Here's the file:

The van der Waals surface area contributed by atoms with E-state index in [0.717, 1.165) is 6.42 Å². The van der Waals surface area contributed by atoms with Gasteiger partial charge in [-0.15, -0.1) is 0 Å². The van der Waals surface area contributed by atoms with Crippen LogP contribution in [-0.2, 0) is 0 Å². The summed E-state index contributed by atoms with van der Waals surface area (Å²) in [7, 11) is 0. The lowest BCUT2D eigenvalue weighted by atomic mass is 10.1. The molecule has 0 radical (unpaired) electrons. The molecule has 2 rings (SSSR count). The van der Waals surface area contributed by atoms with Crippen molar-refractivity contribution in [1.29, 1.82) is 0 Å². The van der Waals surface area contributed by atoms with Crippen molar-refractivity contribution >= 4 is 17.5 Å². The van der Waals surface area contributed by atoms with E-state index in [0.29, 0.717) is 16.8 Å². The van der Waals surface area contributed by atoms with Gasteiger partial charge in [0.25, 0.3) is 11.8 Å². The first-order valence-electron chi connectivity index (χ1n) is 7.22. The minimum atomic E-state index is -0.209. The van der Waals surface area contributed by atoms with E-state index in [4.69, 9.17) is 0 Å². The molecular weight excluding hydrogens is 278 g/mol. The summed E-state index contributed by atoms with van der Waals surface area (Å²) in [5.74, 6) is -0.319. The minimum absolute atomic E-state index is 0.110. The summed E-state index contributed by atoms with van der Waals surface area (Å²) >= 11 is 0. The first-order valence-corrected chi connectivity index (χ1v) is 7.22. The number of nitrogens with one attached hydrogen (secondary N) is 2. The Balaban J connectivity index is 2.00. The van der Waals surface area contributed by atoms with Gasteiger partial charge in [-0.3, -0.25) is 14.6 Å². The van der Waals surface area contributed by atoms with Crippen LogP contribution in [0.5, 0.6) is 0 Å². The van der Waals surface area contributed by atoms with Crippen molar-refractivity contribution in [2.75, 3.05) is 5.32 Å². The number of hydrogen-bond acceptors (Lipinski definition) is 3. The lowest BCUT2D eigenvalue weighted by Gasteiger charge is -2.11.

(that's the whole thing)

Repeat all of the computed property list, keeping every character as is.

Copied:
The van der Waals surface area contributed by atoms with E-state index in [0.717, 1.165) is 6.42 Å². The van der Waals surface area contributed by atoms with Gasteiger partial charge in [-0.15, -0.1) is 0 Å². The van der Waals surface area contributed by atoms with Crippen LogP contribution in [-0.2, 0) is 0 Å². The summed E-state index contributed by atoms with van der Waals surface area (Å²) in [7, 11) is 0. The lowest BCUT2D eigenvalue weighted by atomic mass is 10.1. The molecule has 0 radical (unpaired) electrons. The molecule has 2 rings (SSSR count). The van der Waals surface area contributed by atoms with Crippen molar-refractivity contribution in [1.29, 1.82) is 0 Å². The van der Waals surface area contributed by atoms with Crippen molar-refractivity contribution >= 4 is 17.5 Å². The van der Waals surface area contributed by atoms with E-state index in [0.29, 0.717) is 16.8 Å². The van der Waals surface area contributed by atoms with Gasteiger partial charge in [0.25, 0.3) is 11.8 Å². The first-order valence-electron chi connectivity index (χ1n) is 7.22. The minimum atomic E-state index is -0.209. The van der Waals surface area contributed by atoms with E-state index in [4.69, 9.17) is 0 Å². The molecular weight excluding hydrogens is 278 g/mol. The summed E-state index contributed by atoms with van der Waals surface area (Å²) in [5.74, 6) is -0.319. The minimum absolute atomic E-state index is 0.110. The summed E-state index contributed by atoms with van der Waals surface area (Å²) >= 11 is 0. The first-order valence-corrected chi connectivity index (χ1v) is 7.22. The number of nitrogens with one attached hydrogen (secondary N) is 2. The Balaban J connectivity index is 2.00. The van der Waals surface area contributed by atoms with Gasteiger partial charge in [-0.3, -0.25) is 14.6 Å². The van der Waals surface area contributed by atoms with Crippen LogP contribution in [0.5, 0.6) is 0 Å². The van der Waals surface area contributed by atoms with Crippen molar-refractivity contribution in [2.75, 3.05) is 5.32 Å². The number of hydrogen-bond acceptors (Lipinski definition) is 3. The lowest BCUT2D eigenvalue weighted by Gasteiger charge is -2.11.